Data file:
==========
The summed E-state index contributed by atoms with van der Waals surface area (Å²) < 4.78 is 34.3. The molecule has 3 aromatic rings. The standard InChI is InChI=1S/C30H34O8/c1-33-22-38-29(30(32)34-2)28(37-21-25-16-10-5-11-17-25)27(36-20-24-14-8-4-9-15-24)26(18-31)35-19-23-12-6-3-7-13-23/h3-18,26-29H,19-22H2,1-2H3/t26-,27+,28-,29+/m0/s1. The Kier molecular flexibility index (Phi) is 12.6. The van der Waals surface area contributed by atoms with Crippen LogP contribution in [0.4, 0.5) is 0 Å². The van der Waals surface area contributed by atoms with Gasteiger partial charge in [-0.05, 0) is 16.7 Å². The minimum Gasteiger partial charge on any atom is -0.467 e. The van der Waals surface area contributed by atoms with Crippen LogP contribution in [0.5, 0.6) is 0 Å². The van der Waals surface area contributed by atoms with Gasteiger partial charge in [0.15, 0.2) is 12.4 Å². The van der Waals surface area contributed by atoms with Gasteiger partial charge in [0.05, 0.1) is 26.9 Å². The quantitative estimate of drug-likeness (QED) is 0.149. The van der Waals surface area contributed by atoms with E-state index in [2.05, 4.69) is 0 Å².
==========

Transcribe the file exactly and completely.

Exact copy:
The summed E-state index contributed by atoms with van der Waals surface area (Å²) < 4.78 is 34.3. The molecule has 3 aromatic rings. The standard InChI is InChI=1S/C30H34O8/c1-33-22-38-29(30(32)34-2)28(37-21-25-16-10-5-11-17-25)27(36-20-24-14-8-4-9-15-24)26(18-31)35-19-23-12-6-3-7-13-23/h3-18,26-29H,19-22H2,1-2H3/t26-,27+,28-,29+/m0/s1. The Kier molecular flexibility index (Phi) is 12.6. The van der Waals surface area contributed by atoms with Crippen LogP contribution in [0.4, 0.5) is 0 Å². The van der Waals surface area contributed by atoms with Gasteiger partial charge in [-0.05, 0) is 16.7 Å². The minimum Gasteiger partial charge on any atom is -0.467 e. The van der Waals surface area contributed by atoms with Crippen LogP contribution in [0.5, 0.6) is 0 Å². The van der Waals surface area contributed by atoms with Gasteiger partial charge in [0.15, 0.2) is 12.4 Å². The van der Waals surface area contributed by atoms with Gasteiger partial charge in [0.05, 0.1) is 26.9 Å². The quantitative estimate of drug-likeness (QED) is 0.149. The van der Waals surface area contributed by atoms with E-state index in [2.05, 4.69) is 0 Å².